This remarkable body of late work is authoritatively discussed in the catalogue's nine essays, all of which were written by senior curators and conservators at the Tate, the MoMA, or New York's Metropolitan Museum. They are short and concise (about eight or nine pages on average) and generously illustrated by some seventy accompanying reproductions. Topics discussed include how the artist came upon the idea of the cut-out in the beginning; their gradual evolution from simple maquettes in the service of developing works to independent works of art on their own, and Matisse's own growing realization of what they were; their reception by critics and the public at large; the "Dance" mural for the Barnes Foundation and designs for the ballet "Rouge et Noir"; the cut-outs for the "Jazz" book; designs for the Chapel at Vence and the late monumental mural works, etc. These are all thoughtful and informative essays; I was particularly intrigued by Samantha Friedman's "Game and Endgame," which elucidates the compositional permutations of the pieces on the model of the chessboard; and by Nicholas Cullinan's "Chromatic Composition," which examines the intermediate, ambivalent position of the cut-outs between figuration and abstraction (e.g., Matisse gave his 1953 piece "The Snail" the alternative title "Composition Chromatique," much as--in a very different context--Whistler's painting slips between "Portrait of the Artist's Mother" and "Arrangement in Grey and Black No. 1"). There is also a fascinating technical examination of the paints, papers, mounting practices, etc. used in creating these works, procedures at least as complicated as those involved in any of the more traditional media. In addition, there is a sixty-page photo essay, "In the Studio," which is not merely the kind of supplementary collection of workshop photos we find in many catalogues, but an essential component in understanding Matisse's creative process: as the compositions became ever larger, the "supports" went from boards to the walls of his rooms, to the extent that, finally, the studio itself became the support. Successive photographs of the studio allow us to follow the stages of various compositions; it is an engaging and challenging exercise for the reader to try to reconstruct the artist's reasons for substituting a leaf cut-out, say, for an amoeba, or trying to see why he finally came down against using any of the various "Blue Nudes" in "The Parakeet and the Mermaid" (1952). A fine touch is that the photographs are annotated with the corresponding catalogue numbers of the works in the exhibition; this greatly facilitates the reader's comparison and use of the book as a self-educational tool.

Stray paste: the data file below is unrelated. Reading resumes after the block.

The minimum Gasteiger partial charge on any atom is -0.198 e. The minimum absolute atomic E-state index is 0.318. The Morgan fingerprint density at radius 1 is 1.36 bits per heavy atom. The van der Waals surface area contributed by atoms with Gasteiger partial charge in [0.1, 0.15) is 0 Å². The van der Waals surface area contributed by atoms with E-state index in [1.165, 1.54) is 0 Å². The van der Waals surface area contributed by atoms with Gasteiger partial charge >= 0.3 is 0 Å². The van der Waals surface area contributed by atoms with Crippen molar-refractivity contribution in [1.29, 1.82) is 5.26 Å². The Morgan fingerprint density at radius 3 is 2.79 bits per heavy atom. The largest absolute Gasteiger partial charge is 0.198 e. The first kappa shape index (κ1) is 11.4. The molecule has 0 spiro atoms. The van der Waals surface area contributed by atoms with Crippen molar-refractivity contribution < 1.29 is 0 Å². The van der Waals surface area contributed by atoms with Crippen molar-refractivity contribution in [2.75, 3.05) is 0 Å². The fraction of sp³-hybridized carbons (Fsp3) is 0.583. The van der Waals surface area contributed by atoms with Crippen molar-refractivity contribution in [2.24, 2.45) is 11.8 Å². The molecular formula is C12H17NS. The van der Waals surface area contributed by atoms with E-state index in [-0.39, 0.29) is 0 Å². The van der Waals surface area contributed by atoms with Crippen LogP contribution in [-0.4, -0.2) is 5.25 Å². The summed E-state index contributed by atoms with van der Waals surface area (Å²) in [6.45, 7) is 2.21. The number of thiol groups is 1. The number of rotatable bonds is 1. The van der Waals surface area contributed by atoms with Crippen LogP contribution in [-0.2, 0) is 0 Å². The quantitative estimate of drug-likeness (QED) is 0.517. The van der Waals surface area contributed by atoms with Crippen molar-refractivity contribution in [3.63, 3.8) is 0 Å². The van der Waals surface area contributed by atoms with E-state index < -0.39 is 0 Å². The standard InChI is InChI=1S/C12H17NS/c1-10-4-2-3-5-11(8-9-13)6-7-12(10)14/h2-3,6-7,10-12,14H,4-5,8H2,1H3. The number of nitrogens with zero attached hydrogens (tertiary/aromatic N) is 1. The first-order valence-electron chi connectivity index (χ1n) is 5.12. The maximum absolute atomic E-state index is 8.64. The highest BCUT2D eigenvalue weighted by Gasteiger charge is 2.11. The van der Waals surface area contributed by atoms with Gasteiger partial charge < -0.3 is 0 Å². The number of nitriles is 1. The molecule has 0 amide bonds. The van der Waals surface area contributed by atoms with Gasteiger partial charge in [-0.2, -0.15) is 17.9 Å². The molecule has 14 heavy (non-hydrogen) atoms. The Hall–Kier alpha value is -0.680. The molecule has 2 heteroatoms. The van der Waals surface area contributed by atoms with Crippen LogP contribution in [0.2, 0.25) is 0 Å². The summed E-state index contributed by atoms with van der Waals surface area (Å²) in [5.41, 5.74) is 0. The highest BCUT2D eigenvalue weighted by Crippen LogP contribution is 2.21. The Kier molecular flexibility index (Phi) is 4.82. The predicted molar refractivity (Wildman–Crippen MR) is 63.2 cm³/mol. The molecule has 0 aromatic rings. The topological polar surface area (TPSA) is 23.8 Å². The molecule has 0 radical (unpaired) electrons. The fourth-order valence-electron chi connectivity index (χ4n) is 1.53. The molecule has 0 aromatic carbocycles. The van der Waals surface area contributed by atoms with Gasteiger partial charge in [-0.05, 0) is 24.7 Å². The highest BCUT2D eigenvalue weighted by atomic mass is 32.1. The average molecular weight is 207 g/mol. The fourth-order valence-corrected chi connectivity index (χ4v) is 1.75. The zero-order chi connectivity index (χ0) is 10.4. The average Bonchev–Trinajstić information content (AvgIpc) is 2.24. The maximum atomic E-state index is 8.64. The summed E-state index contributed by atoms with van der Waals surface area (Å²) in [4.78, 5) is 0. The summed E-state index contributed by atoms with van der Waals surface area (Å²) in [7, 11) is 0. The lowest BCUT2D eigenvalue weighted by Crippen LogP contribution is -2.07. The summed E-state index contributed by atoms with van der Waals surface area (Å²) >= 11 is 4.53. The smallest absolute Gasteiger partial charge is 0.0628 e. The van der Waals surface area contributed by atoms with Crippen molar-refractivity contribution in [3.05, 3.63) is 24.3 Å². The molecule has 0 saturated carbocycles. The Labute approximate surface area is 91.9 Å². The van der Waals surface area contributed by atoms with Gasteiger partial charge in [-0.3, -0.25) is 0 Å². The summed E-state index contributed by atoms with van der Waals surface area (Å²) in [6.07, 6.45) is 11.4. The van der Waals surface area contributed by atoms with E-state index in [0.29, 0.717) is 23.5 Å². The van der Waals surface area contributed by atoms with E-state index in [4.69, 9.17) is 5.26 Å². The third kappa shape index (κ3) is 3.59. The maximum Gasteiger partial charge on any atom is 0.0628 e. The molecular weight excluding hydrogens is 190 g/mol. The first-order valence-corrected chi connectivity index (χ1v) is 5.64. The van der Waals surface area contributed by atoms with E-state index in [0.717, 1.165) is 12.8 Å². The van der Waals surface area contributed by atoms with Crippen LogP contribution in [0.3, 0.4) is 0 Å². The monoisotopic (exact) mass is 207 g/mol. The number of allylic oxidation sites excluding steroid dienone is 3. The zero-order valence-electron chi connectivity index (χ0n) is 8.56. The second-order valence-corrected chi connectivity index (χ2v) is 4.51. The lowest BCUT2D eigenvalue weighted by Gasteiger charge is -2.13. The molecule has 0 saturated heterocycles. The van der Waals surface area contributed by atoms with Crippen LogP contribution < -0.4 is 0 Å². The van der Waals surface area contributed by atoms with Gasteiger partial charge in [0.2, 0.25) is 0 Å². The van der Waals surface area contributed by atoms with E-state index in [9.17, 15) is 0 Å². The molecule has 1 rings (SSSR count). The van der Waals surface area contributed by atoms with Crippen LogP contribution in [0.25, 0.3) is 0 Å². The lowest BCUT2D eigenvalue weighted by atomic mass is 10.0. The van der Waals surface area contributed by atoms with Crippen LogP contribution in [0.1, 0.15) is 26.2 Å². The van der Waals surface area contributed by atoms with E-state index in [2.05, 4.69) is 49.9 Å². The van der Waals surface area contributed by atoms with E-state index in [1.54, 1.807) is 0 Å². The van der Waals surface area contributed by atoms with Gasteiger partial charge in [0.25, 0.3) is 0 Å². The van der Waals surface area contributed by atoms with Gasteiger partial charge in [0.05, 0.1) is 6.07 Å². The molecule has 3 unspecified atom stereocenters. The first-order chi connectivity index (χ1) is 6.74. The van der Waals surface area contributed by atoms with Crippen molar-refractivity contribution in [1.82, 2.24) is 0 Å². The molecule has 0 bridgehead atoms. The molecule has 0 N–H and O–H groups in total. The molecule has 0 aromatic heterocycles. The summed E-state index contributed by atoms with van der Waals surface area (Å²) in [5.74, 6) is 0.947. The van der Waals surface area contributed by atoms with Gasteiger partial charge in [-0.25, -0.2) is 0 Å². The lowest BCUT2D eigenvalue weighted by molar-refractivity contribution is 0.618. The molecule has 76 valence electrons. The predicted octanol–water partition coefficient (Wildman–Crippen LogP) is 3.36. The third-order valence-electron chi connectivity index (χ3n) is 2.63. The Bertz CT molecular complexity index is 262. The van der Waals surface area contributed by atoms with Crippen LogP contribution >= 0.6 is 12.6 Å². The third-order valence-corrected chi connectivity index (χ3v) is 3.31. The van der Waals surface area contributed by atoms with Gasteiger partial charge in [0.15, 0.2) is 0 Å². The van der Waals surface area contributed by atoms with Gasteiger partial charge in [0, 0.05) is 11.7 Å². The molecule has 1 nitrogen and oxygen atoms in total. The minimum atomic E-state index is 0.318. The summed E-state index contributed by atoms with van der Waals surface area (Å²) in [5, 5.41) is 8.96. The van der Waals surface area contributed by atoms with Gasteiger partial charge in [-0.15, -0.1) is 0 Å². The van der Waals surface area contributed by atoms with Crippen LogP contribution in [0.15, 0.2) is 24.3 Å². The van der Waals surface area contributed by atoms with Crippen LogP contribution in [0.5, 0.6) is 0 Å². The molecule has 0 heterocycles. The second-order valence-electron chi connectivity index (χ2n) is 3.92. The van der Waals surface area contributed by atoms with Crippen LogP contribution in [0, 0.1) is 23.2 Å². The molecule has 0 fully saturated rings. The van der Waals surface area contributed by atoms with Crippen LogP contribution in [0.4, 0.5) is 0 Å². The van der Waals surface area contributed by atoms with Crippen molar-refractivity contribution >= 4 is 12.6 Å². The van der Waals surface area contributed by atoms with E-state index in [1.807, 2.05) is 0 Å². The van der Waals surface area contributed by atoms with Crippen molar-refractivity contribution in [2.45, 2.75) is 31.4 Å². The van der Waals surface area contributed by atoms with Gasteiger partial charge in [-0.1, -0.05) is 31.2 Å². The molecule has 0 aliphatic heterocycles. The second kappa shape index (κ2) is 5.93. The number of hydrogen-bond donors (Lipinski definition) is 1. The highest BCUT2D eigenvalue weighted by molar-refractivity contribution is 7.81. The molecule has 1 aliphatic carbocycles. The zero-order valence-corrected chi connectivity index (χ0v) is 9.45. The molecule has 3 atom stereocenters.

As far as the catalogue is concerned, there are 136 plates of reproductions in excellent color (and, of course, riotous color: Picasso once claimed that only Matisse and Chagall knew what color really is). One very nice feature of the book is that the endpapers reproduce the color charts of the gouache paints produced by the manufacturer Linel, illustrating the great range of them available to Matisse, and of which he liberally availed himself: the technical analysis reveals that he used over fifteen varieties of orange, eight turquoises, and ten greens (255). No wonder the book is a carrousel of color! Most of the plates are printed full-page; for a couple of the longer works there are gatefolds, and "The Swimming Pool" itself has a double gatefold. This is altogether a very delightfully produced volume and unhurried in its design and layout. It has some selected bibliography, a checklist of the exhibited works with the usual curatorial data, and a comprehensive index. There is no dearth of books on Matisse, including on the cut-outs, but this seems to be the most complete and best illustrated one on these magnificent late works, and it's highly recommended for all Matisse aficionados.
There's also a ton of text. I appreciate that as an academic, but I really wanted a book that was equally about the art *and* the process/history, and the Taschen book felt more like a true art book. I'm actually a little surprised that this is an exhibit catalog- it feels more like an academic book to me.
This is by no means a terrible book, it's just not as good as the Taschen one in terms of image quality and size.